Part Five and the final posting in a series on what the new fundamentals of marketing mean to DMOs and destination marketing professionals as inspired by the recent McKinsey article: “The Dawn of Marketing’s New Golden Age”.
McKinsey-Speak: Complexity is the enemy of speed and leading marketers are seeking greater simplicity.
DMSpeak: Bring order to chaos. Focus on where/how you can make the biggest difference for your customers and stakeholders. And then stick to it. Align your organization accordingly.
The Reality Check: As illustrated in a recent SKIFT article, the tourism and meetings/events ecosystem is not only economically enormous, it’s also complex. So it’s no surprise that when destination marketers of any size develop their business plans they are complex, often extending into 30-40+ page tomes in an effort to address all opportunities and constituencies. The inevitable impact of that complexity is fragmentation of limited resources resulting in the creation of a legion operating structures and relationships (often with disparate partners) that consume the two most important strategic leadership resources: time and focus. With the ongoing eruption of new tourism trends, brands, travel personae, partners, technologies etc, bringing order and simplicity to the destination marketing mission and process should be a quest for every DMO. Easy, right?
What Does That Look Like: Easier said than done. To get there requires tough choices to be made by DMOs two areas:
(1) Figure Out What Business You Are In: The travel ecosystem has completely transformed as its economic and social significance has grown. Marketplace roles and relationships have changed with the transformation as new technology and players have replaced legacy institutions and elements (for more on this please read “What Business Are We In?”). For the sake of destination marketing simplicity and focus, DMOs today need to discover their unique and compelling place in this new ecosystem. One that works for their destination. where they can deliver the most value. Then create a transformational roadmap to get there, and OWN it.
In Good to Great, Jim Collins proposes a brutally simple exercise for leaders to undertake to help focus their business. This may mean pursuing a completely new business and value proposition, one that could not have been imagined even five years ago. Consider the Grapevine (Texas) CVB who made product development and experience management the cornerstone of their business. This includes managing a railroad, owning a heritage building and the creation of a foundation to preserve historical structures in the community. The result, the small North Texas community of 48,000 now receives 15 million visitors per year with an economic impact of $2.2 billion.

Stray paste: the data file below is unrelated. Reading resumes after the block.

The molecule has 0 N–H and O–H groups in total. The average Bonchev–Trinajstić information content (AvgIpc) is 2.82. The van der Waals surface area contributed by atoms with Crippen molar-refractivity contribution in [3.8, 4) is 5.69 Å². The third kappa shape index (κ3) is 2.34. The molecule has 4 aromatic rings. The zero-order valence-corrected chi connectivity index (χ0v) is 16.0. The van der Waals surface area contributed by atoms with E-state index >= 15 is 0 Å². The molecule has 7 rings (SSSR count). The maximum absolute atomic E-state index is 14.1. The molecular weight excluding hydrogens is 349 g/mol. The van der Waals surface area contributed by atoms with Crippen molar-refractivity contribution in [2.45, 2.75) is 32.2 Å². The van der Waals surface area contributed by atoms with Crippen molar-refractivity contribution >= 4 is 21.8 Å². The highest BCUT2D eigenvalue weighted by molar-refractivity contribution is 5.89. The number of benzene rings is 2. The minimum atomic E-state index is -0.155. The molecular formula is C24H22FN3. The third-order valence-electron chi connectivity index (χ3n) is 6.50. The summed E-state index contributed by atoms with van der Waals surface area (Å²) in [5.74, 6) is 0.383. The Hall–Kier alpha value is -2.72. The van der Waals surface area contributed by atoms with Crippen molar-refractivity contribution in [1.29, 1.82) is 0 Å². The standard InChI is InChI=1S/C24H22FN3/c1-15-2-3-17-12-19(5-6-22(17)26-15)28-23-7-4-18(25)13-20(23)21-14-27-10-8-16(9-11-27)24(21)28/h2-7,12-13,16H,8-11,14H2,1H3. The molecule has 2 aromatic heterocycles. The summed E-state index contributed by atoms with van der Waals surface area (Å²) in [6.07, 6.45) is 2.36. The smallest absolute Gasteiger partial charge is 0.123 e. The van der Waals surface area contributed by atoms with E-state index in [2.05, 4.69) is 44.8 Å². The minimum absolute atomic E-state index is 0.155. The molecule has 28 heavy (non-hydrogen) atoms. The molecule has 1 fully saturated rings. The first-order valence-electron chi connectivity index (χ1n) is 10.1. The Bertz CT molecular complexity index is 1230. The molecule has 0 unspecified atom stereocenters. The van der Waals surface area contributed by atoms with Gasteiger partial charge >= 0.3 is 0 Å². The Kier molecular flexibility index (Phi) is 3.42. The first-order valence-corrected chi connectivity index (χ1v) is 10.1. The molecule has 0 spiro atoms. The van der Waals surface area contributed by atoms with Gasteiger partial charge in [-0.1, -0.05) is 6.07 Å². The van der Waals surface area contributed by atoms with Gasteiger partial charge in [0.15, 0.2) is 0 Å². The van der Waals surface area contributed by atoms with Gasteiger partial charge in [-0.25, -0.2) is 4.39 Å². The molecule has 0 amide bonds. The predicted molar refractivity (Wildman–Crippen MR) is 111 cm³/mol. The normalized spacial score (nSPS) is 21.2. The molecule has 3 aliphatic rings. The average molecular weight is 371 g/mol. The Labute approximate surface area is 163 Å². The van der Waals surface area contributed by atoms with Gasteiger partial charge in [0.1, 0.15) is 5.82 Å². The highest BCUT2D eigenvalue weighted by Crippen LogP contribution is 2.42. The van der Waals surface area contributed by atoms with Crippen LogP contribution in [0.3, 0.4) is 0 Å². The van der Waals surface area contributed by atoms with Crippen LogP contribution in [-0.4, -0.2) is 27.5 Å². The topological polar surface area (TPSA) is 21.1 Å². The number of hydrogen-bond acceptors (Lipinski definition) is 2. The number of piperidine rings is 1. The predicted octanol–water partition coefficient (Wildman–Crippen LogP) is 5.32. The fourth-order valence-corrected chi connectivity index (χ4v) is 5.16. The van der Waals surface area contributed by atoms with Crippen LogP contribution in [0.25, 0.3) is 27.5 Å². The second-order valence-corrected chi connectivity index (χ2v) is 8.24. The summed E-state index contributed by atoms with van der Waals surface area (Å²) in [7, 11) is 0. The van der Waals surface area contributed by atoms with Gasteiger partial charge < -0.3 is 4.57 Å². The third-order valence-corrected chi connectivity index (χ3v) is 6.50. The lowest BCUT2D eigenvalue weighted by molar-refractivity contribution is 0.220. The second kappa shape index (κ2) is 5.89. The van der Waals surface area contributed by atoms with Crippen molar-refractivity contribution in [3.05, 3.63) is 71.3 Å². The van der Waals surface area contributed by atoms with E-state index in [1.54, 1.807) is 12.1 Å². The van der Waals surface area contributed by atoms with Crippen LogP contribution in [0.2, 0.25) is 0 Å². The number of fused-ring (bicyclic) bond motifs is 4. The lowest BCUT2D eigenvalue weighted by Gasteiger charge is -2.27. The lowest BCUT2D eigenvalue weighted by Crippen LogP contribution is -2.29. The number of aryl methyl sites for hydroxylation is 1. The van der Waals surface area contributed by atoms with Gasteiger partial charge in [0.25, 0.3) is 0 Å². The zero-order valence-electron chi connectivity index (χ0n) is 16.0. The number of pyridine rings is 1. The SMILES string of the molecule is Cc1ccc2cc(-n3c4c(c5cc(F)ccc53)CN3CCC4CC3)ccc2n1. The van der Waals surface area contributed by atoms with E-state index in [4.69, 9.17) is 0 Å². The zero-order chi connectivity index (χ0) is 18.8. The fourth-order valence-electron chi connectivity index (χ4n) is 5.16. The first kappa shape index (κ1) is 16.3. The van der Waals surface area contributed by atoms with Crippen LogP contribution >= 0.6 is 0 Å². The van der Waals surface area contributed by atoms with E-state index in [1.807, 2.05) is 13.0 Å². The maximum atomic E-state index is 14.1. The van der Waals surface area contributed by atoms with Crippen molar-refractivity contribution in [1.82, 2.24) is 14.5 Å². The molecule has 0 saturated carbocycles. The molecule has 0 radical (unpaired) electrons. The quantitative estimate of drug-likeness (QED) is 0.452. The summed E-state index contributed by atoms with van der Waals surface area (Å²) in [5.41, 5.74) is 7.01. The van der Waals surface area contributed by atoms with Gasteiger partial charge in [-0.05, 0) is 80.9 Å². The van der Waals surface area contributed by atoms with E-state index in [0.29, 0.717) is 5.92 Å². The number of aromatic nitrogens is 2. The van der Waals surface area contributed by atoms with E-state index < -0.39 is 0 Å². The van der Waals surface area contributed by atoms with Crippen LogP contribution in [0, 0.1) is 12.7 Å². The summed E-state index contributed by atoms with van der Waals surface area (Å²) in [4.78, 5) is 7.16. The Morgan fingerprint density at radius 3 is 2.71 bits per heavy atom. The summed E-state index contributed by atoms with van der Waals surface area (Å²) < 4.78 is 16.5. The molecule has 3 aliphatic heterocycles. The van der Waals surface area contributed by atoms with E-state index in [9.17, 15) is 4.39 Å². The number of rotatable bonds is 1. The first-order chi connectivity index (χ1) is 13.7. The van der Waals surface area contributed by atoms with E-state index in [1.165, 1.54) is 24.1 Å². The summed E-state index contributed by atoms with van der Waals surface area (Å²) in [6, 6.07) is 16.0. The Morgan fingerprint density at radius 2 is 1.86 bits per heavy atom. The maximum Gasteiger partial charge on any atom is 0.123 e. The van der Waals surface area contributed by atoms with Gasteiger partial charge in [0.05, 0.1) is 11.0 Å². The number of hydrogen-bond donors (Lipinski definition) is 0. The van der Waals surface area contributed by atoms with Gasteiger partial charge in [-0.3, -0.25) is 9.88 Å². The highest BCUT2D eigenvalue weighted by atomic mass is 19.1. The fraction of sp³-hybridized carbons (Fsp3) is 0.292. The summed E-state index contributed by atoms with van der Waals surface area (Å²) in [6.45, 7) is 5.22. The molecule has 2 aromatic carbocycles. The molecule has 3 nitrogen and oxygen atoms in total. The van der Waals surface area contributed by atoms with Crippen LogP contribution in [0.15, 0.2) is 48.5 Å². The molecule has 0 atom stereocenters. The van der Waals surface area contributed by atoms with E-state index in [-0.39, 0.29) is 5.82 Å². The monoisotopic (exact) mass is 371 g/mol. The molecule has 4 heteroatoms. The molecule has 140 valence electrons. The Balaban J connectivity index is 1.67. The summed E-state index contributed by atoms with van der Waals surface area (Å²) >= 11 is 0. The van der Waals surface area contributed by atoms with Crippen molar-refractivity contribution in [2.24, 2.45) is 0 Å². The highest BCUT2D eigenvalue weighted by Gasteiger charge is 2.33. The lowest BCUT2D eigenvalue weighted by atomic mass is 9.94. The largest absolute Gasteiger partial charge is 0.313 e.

It could also mean the status quo. But it starts with an engaging conversation around: “what business should we be in for the next X years?”. If it cannot be answered in one sentence, you’re not quite there yet.
(2) Get Out of Initiatives That Are Not Part of (1): Perhaps the single most difficult thing for any DMO to create and act upon is a “Stop Doing” list. Every idea and initiative has an expiry date…particularly with the rush of new disruptors in the travel and tourism space. The annual printed visitor publication and meeting planners guide used to be the pinnacle of a DMO’s value proposition. Now…why would a visitor need one when they have TripAdvisor and a plethora of other virtual travel communities? DMOs need to face the brutal facts that there are going to be businesses that can do certain things more effectively for the destination with less risk than the DMO. Identifying those underperforming legacy marketing programs and relationships that are easier to keep than to ditch requires a lot of courage, but the inevitable result is simplicity that will allow DMO marketing investment to perform better in the high-value initiatives that really matter.
Here’s a simple yet provocative exercise to try the next time you’re stranded in an airport and your phone is getting recharged: figure out how many of today’s Fortune 50 companies still have the same core profit center business that they had ten years ago. Here’s a hint: The list does not include Apple, General Electric or IBM. What can be learned from this?
Its ironic that of the five identified DNA strands (Science–Substance–Story–Speed-Simple) of the new destination marketing reality, Simple might be the most obvious yet its the one typically requiring the most courage to actually implement – which is often the X-factor in the difference between harnessing the benefits of disruption and being a victim of it.